Reviewed by Colin Jacobson (June 5, 2016)
Back in 1994-95, the Rolling Stones embarked on a massive world tour to support their new Voodoo Lounge album. Most of these shows played stadiums, and an abbreviated version of one of those concerts came via the Voodoo Lounge Live DVD.
In a twist, however, the Stones played a handful of 1995 dates at small venues in Amsterdam, Paris and London. These became the basis of an “unplugged” live album called Stripped.
Fast-forward 20 years and this endeavor receives a new video release entitled Totally Stripped. With performances from all three of the shows mentioned – as well as studio sessions - we find a 17-song setlist with tracks from various parts of the band’s career.
“Not Fade Away” dates all the way back to their 1964 debut, and “The Spider and the Fly” stems from 1965’s Out of Our Heads. 1968 delivers the single “Jumpin’ Jack Flash”, while 1969 provides the single “Honky Tonk Women” as well as Let It Bleed’s “Love In Vain”, “Let It Bleed” and “Gimme Shelter”.
From 1971’s Sticky Fingers, we hear “Dead Flowers” and “Wild Horses”, and 1972’s Exile on Main Street brings “Tumbling Dice” and “Shine a Light”. 1978’s Some Girls boasts “Faraway Eyes”.
The Stones play two songs from the then-current Voodoo Lounge: “I Go Wild” and “You Got Me Rockin’”. Finally, we find covers of Willie Dixon’s “Down in the Bottom”, Bob Dylan’s “Like a Rolling Stone” and the Temptations’ “I Can’t Get Next To You”.
Though one might expect Totally Stripped to offer a straight concert compilation, it leans in the direction of “documentary” at times. That means we hear comments from Stones Mick Jagger, Keith Richards and Ron Wood as well as producer Don Was, keyboardist Chuck Leavell, bassist Darryl Jones, engineer Ed Cherney, lighting director Dave Hill, set designer Mark Fisher and saxophonist Bobby Keys.
The first four performances come from studio sessions and not the stage. “Love In Vain”, “Spider”, “Wild Horses” and “Let It Bleed” are all “live in the studio” and not in front of a crowd. (Or they’re presented as “live in the studio” – I won’t claim no overdubs/re-recording occurred.) “Tumbling Dice” also shows a backstage “warm-up” version, and “I Can’t Get Next to You” comes from a rehearsal.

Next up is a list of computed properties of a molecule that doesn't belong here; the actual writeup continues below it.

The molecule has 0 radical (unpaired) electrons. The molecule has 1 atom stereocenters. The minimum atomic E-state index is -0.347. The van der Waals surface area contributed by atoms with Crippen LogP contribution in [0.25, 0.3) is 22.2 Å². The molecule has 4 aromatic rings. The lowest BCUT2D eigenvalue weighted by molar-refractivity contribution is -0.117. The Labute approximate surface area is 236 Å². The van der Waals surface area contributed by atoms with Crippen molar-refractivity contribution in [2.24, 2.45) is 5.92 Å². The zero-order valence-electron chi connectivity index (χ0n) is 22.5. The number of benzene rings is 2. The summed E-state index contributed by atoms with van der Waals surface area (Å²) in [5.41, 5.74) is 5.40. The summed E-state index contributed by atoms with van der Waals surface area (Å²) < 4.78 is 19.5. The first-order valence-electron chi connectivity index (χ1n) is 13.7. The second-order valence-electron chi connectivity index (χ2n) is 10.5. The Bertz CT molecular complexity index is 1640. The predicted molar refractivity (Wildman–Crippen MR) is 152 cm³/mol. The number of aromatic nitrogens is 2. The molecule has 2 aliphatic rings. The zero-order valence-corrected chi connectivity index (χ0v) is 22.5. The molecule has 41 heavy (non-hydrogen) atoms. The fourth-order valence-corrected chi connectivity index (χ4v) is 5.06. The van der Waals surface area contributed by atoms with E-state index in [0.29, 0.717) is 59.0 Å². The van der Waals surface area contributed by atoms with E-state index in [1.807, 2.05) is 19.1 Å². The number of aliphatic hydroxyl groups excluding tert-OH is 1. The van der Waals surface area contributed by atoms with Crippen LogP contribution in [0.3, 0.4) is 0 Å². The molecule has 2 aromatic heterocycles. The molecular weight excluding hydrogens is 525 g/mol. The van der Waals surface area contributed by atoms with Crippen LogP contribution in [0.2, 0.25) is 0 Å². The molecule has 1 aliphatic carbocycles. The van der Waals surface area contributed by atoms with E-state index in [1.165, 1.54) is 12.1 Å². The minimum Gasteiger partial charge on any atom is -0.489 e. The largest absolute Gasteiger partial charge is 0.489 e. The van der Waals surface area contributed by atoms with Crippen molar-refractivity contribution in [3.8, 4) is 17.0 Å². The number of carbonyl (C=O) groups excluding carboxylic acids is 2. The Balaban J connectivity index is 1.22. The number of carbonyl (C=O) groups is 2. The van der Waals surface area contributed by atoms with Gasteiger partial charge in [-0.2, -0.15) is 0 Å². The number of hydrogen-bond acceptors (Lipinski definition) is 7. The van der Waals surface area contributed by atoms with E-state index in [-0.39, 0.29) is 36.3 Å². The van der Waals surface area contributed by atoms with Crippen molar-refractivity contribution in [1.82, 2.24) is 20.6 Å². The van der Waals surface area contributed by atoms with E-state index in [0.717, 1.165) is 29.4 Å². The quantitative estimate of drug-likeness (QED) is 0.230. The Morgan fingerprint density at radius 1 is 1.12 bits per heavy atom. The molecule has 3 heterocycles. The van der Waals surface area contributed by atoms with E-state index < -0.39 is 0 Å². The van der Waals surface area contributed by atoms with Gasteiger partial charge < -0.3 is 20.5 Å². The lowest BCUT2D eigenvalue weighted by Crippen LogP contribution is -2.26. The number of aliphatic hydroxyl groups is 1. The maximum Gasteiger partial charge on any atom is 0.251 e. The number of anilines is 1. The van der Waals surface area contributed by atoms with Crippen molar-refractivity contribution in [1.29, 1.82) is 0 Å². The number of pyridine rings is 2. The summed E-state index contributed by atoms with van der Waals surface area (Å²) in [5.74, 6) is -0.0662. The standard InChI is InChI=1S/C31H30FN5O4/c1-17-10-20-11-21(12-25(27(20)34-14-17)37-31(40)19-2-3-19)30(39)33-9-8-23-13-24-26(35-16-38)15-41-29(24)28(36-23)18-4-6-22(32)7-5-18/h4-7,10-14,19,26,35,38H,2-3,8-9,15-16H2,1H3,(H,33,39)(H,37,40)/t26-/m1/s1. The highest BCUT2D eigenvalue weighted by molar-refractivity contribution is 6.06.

To be honest, I was never a big fan of the “unplugged” theme that blossomed in the early 90s. I like to rock, so quieter versions of songs don’t tend to appeal to me. I appreciated the original Stripped album mainly because it included versions of some semi-obscure songs, but I can’t say I loved the performances themselves.
20 years later and my attitude hasn’t really changed, though only so much “stripping” affects the songs. Plenty of them – “Gimme Shelter”, “Jumpin’ Jack Flash”, etc. - sound very similar to the “plugged” versions you’d hear at a “regular” concert. For every song with an acoustic bent, we get others that rock.
Which is fine with me, though the format leaves me less than excited. As mentioned earlier, Totally Stripped leans more toward “documentary” than “concert video”, and that leads to some frustrations.
I don’t mind the interview segments, though I don’t know how much they add, as I’m not sure we learn a whole lot about the project. The participants throw out occasional thoughts but these fail to present much insight, and various “behind the scenes” shots add little as well. We find plenty of movements with fans that go nowhere and the whole thing starts to feel puffy and promotional rather than revealing and insightful.
This also means that we don’t get a lot of uninterrupted performances. Some songs – like “Gimme Shelter” – are just excerpts, and many others come with interview clips played over the music. That turns into an annoying choice.
I find myself especially bothered by the emphasis on non-concert elements because the band played so well in 1994-95. Mick sounded simply great, and though they could still be rough at times, the Stones put on mainly terrific performances that tour. I’ve seen the Stones dozens of times and 1994-95 remains my favorite expedition; they simply came together better on that tour than on the others I’ve viewed.
If you want full performances, you need to pursue an expensive deluxe Totally Stripped that includes all three of the small 1995 concerts. The “basic documentary” feels like a tease and a compromise. I enjoy parts of it but find myself frustrated by it in the end.